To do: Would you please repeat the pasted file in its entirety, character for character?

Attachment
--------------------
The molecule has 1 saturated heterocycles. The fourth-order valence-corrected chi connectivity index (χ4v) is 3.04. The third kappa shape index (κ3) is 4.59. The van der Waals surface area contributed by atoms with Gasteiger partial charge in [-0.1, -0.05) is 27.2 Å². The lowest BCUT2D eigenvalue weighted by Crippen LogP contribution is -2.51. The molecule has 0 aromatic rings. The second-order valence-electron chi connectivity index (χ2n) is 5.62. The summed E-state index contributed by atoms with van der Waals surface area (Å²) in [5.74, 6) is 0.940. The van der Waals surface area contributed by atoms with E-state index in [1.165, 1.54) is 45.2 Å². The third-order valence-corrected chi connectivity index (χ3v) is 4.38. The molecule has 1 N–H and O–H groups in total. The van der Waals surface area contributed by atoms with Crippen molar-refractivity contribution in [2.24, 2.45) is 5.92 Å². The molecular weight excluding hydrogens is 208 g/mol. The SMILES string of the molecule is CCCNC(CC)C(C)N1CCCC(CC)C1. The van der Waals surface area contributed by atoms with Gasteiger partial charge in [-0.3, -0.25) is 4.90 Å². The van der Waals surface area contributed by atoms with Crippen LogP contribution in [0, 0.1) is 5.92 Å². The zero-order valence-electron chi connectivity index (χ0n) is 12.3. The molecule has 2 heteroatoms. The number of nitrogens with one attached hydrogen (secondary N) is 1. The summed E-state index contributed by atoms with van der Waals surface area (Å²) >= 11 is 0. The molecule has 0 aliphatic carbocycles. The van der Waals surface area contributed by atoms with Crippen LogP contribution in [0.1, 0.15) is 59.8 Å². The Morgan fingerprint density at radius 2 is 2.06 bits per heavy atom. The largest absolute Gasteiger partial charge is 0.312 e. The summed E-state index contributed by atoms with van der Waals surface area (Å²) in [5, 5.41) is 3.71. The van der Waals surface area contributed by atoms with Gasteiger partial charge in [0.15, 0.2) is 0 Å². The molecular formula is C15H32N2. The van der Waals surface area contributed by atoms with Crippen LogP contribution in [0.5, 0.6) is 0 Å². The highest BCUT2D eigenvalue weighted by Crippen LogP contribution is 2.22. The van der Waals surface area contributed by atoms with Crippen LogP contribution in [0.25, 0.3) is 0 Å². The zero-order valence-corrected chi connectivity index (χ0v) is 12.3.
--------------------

The molecule has 1 saturated heterocycles. The fourth-order valence-corrected chi connectivity index (χ4v) is 3.04. The third kappa shape index (κ3) is 4.59. The van der Waals surface area contributed by atoms with Gasteiger partial charge in [-0.1, -0.05) is 27.2 Å². The lowest BCUT2D eigenvalue weighted by Crippen LogP contribution is -2.51. The molecule has 0 aromatic rings. The second-order valence-electron chi connectivity index (χ2n) is 5.62. The summed E-state index contributed by atoms with van der Waals surface area (Å²) in [5.74, 6) is 0.940. The van der Waals surface area contributed by atoms with E-state index in [1.165, 1.54) is 45.2 Å². The third-order valence-corrected chi connectivity index (χ3v) is 4.38. The molecule has 1 N–H and O–H groups in total. The van der Waals surface area contributed by atoms with Crippen molar-refractivity contribution in [2.24, 2.45) is 5.92 Å². The molecular weight excluding hydrogens is 208 g/mol. The SMILES string of the molecule is CCCNC(CC)C(C)N1CCCC(CC)C1. The van der Waals surface area contributed by atoms with Gasteiger partial charge in [-0.3, -0.25) is 4.90 Å². The van der Waals surface area contributed by atoms with Crippen LogP contribution in [0, 0.1) is 5.92 Å². The zero-order valence-electron chi connectivity index (χ0n) is 12.3. The molecule has 2 heteroatoms. The number of nitrogens with one attached hydrogen (secondary N) is 1. The summed E-state index contributed by atoms with van der Waals surface area (Å²) >= 11 is 0. The molecule has 0 aliphatic carbocycles. The van der Waals surface area contributed by atoms with Crippen LogP contribution in [0.1, 0.15) is 59.8 Å². The Morgan fingerprint density at radius 2 is 2.06 bits per heavy atom. The largest absolute Gasteiger partial charge is 0.312 e. The summed E-state index contributed by atoms with van der Waals surface area (Å²) in [5, 5.41) is 3.71. The van der Waals surface area contributed by atoms with Gasteiger partial charge in [0.15, 0.2) is 0 Å². The molecular formula is C15H32N2. The van der Waals surface area contributed by atoms with Crippen LogP contribution in [0.5, 0.6) is 0 Å². The highest BCUT2D eigenvalue weighted by Crippen LogP contribution is 2.22. The van der Waals surface area contributed by atoms with Crippen LogP contribution in [0.25, 0.3) is 0 Å². The zero-order valence-corrected chi connectivity index (χ0v) is 12.3.